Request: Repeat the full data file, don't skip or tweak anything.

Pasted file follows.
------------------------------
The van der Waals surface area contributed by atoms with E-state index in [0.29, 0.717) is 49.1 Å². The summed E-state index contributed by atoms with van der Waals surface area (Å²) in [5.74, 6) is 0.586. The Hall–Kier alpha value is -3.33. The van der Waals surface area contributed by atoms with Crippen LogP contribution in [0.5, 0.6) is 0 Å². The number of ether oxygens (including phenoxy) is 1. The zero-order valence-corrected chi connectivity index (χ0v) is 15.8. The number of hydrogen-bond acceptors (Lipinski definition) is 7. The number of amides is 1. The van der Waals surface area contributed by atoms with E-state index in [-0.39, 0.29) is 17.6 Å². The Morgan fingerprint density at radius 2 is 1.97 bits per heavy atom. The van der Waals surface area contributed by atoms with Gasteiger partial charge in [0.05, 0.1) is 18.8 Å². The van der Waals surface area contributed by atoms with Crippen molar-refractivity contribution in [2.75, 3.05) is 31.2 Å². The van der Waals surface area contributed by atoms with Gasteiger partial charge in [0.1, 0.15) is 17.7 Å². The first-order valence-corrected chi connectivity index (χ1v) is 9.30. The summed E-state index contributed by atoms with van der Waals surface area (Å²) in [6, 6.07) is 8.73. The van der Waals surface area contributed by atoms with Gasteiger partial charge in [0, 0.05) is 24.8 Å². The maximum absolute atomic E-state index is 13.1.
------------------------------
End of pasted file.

The van der Waals surface area contributed by atoms with E-state index in [0.29, 0.717) is 49.1 Å². The summed E-state index contributed by atoms with van der Waals surface area (Å²) in [5.74, 6) is 0.586. The Hall–Kier alpha value is -3.33. The van der Waals surface area contributed by atoms with Crippen LogP contribution in [0.5, 0.6) is 0 Å². The number of ether oxygens (including phenoxy) is 1. The zero-order valence-corrected chi connectivity index (χ0v) is 15.8. The number of hydrogen-bond acceptors (Lipinski definition) is 7. The number of amides is 1. The van der Waals surface area contributed by atoms with E-state index in [-0.39, 0.29) is 17.6 Å². The Morgan fingerprint density at radius 2 is 1.97 bits per heavy atom. The van der Waals surface area contributed by atoms with Gasteiger partial charge in [0.05, 0.1) is 18.8 Å². The van der Waals surface area contributed by atoms with Crippen molar-refractivity contribution in [2.75, 3.05) is 31.2 Å². The van der Waals surface area contributed by atoms with Gasteiger partial charge in [0.1, 0.15) is 17.7 Å². The first-order valence-corrected chi connectivity index (χ1v) is 9.30. The summed E-state index contributed by atoms with van der Waals surface area (Å²) in [6, 6.07) is 8.73. The van der Waals surface area contributed by atoms with Gasteiger partial charge in [0, 0.05) is 24.8 Å². The maximum absolute atomic E-state index is 13.1.